Pioneer ministry should not be seen as a “silver bullet” for tackling church decline, he said, which had accelerated since the pandemic. It would of course contribute to the re-evangelisation of Ireland, but could not, by itself, be the solution. It should also not be something delegated to pioneer ministers and ignored by the mainstream of the Church, he said: the point was to change the culture of the whole Church. Dioceses should not expect to get chunks of pioneer funding for their existing projects, and pioneer ministry was not an automatic pathway towards ordination, either. “By the grace of God, this new facet of ministry might help to re-envision all of us in terms of mission,” he concluded.

Seconding the report, Joe Kelly (Dublin & Glendalough) said that he was excited by the prospect of pioneer ministries collaborating with other groups with similar visions, such as the Missional Youth Church Network. He also urged members whose dioceses had not yet set up a local diocesan pioneer ministry hub to contact the central team and get the ball rolling.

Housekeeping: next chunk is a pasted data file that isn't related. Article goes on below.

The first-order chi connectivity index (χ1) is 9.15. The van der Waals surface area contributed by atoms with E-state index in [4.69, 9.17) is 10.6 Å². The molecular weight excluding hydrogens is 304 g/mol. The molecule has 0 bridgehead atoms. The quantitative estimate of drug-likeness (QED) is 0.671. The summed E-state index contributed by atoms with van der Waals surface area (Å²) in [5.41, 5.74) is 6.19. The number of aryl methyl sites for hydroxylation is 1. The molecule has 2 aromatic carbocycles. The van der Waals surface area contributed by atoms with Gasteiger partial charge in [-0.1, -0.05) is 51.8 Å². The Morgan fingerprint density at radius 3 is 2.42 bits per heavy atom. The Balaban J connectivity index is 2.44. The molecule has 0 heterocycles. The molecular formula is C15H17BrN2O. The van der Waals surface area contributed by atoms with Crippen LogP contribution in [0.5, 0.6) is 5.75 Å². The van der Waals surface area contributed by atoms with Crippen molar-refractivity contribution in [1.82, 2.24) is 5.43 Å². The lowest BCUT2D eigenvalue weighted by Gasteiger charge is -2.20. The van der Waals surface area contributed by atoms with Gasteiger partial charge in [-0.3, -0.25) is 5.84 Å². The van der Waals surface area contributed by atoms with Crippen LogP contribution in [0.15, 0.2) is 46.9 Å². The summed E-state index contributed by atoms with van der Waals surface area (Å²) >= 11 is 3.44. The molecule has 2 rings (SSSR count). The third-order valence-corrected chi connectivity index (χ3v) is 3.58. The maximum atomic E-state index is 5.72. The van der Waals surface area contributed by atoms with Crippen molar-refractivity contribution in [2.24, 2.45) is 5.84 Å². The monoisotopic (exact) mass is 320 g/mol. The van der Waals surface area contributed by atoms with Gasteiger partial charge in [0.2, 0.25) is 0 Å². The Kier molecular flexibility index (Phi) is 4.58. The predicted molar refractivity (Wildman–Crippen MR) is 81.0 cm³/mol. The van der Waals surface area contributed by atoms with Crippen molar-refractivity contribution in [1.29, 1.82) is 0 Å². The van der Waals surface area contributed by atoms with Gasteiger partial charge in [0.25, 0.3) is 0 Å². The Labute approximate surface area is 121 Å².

The Archdeacon of Armagh, the Ven. Peter Thompson (Armagh), urged that pioneer ministry be allowed to reinvigorate the whole Church and not become a parachurch organisation which gradually accrues its own structures. The similar Methodist movement in the 18th and 19th centuries had not been clasped tightly by the established Churches, resulting in the separate denominations we know today.

The Bishop of Kilmore, Elphin & Ardagh, the Rt Revd Ferran Glenfield, spoke of the “synergy” between pioneer ministry and Fresh Expressions. He recently visited a Fresh Expression hub in Sligo that was growing exponentially, growing leaders, and running Alpha courses across all secondary schools in the town. It had been embraced by the Anglican parishes and the RC diocese also, he reported.